* Affirms 2014 outlook for higher revenue, operating profit
* Q1 operating profit 50 mln euros vs poll avg 16.9 mln
* Q1 revenue 2.75 bln euros vs poll avg 2.66 bln
* Favourable weather in Europe boosts sales
* CEO says eyes acquisition opportunities from Lafarge/Holcim merger
* Shares drop 1.96 percent (Releads, changes dateline, adds quotes from CEO and analyst)
By Ilona Wissenbach and Marilyn Gerlach
HEIDELBERG, Germany, May 7 (Reuters) - HeidelbergCement could seize opportunities to snap up assets from rivals Lafarge and Holcim which may be forced into disposals to get the go-ahead from regulators for their planned merger.
Holcim and Lafarge, the world’s two leading cement makers in terms of sales, agreed last month to the industry’s biggest-ever merger, which should helped reduce overcapacity that has plagued the sector in recent years.
Competition watchdogs are expected to examine the deal, which will create a global cement player with $44 billion in annual sales and a market value close to $60 billion.
To appease the regulators, Lafarge and Holcim expect to sell assets worth 5 billion euros ($6.97 billion) in annual sales, mainly in Western Europe.
“That certainly presents an opportunity for HeidelbergCement to do something,” Chief Executive Bernd Scheifele told the firm’s annual shareholders meeting on Wednesday.
He added that he could not comment further because the two companies had not yet formally presented their plans to European antitrust authorities.
HeidelbergCement, the global No. 3, is selling non-core assets and slashing costs to trim debt racked up as it expanded before the financial crisis curbed construction in rich countries.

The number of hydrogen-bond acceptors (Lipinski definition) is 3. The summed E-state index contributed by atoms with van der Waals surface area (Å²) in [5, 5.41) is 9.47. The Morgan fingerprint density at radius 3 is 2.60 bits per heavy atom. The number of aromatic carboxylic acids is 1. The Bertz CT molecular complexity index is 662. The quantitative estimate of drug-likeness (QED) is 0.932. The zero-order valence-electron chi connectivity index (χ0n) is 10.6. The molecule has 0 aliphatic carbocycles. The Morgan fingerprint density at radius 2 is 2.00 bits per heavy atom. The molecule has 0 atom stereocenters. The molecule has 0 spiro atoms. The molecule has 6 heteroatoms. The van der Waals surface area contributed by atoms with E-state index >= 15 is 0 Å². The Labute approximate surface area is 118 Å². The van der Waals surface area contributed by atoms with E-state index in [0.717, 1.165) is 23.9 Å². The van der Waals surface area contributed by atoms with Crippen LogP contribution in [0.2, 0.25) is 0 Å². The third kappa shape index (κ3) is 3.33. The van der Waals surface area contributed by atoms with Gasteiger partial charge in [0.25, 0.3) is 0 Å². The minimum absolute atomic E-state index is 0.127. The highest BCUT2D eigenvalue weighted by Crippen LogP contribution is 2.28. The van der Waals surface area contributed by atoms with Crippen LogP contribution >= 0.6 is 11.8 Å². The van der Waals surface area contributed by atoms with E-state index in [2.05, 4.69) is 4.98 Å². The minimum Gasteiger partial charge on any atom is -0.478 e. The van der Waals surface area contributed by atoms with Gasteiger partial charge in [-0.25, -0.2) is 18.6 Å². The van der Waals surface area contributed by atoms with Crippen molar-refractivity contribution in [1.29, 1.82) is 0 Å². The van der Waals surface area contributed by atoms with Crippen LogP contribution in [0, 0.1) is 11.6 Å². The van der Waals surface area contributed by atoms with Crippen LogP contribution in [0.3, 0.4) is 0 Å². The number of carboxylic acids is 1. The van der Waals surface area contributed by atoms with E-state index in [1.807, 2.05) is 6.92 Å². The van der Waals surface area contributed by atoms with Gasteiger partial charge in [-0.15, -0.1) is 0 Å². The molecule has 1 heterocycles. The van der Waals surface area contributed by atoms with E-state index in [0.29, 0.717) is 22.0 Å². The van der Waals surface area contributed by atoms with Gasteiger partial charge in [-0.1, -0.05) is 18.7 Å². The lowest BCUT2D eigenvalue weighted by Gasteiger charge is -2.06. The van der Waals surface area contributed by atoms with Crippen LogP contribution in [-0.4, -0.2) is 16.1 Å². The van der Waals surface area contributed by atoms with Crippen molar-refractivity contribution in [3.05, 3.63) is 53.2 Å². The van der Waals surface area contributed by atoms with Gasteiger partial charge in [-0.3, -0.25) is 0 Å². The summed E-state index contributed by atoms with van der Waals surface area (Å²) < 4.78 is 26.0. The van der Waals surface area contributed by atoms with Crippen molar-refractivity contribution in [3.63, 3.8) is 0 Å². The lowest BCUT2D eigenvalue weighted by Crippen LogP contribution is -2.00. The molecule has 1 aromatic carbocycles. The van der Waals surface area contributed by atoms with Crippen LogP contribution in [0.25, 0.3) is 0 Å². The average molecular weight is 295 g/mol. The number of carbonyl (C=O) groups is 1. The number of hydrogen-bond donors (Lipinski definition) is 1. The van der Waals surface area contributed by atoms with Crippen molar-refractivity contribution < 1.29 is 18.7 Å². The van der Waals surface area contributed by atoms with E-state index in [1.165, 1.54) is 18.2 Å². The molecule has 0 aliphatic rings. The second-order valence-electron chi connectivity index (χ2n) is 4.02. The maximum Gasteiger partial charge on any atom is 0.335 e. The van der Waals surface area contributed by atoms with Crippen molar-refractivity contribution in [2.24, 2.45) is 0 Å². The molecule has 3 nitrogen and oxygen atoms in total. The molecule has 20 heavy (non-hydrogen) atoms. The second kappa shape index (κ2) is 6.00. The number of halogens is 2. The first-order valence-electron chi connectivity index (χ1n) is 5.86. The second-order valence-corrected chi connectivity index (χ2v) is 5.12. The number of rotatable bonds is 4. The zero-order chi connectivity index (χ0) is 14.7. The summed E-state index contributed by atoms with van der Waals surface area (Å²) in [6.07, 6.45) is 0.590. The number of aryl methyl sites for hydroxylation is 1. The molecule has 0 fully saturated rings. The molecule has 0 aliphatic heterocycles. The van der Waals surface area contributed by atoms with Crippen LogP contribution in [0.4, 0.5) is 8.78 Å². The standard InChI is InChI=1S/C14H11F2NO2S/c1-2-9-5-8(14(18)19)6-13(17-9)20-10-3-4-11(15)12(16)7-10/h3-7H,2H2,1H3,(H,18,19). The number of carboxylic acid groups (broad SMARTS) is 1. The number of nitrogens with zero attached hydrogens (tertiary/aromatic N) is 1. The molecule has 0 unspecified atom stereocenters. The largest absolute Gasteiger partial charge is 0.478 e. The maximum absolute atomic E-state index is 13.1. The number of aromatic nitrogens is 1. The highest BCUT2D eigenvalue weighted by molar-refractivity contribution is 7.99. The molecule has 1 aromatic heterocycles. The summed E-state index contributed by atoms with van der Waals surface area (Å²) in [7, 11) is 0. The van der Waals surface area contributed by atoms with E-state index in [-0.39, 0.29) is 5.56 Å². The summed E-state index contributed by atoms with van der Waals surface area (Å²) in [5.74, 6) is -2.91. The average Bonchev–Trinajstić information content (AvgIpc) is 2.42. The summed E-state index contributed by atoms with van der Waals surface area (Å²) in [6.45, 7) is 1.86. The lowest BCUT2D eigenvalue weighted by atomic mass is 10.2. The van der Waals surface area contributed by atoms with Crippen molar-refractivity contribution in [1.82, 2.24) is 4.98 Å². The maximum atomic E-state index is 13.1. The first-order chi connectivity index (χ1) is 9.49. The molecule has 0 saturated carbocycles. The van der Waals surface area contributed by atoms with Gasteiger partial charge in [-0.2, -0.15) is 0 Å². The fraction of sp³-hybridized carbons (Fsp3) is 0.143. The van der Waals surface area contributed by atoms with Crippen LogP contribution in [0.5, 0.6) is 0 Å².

It confirmed its 2014 forecast for higher revenue and operating income and reiterated plans to regain its investment grade rating as it posted a more than five-fold rise in quarterly operating income on Wednesday, helped by favourable weather that offset negative currency swings.
Operating income jumped to 50 million euros from the year-earlier period, beating the average estimate of 16.9 million in a Reuters poll of analysts.
The firm’s shares fell 3.2 percent at one point on Wednesday to their lowest level in six weeks, with some analysts saying it should have made more profit from a mild winter in Europe.
The stock was down 1.96 percent at 1252 GMT, underperforming the STOXX 600 Construction and Materials Index which was down 1.2 pct and the Frankfurt blue-chip index GDAXI> which was up 0.51 percent.
Analyst Marc Gabriel of Bankhaus Lampe said the company had benefited from the mild weather, which allowed some construction activity to begin earlier in the year. “But we are seeing this (as) a pull-forward effect. One should not believe that this development continues in the course of the year,” he said.
The firm said it would continue to be disciplined in spending this year, having failed to cut debt as of the end of 2013 compared with the end of 2012, due to higher investments, currency losses and the payment of a German cartel fine.
Net debt was 7.958 billion euros as of March 31, down from the year-earlier figure of 7.611 billion.
It also said it would focus “more intensively” on selling its building products business in the UK and North America, while investing to expand cement capacities in emerging markets.
Scheifele told shareholders the sale process would start in the second half of this year but that it was not clear yet if a deal could be struck before the end of the year. “We have a good chance to sell the business for a good price,” he said.
The business, which has about 1 billion euros in annual sales, makes bricks, concrete pipes, precast concrete parts, and roof tiles.
U.S. and British residential and construction markets are forecast to continue a recovery that allowed cement makers to increase prices in the first quarter.
$1 = 0.7177 euros Editing by Pravin Char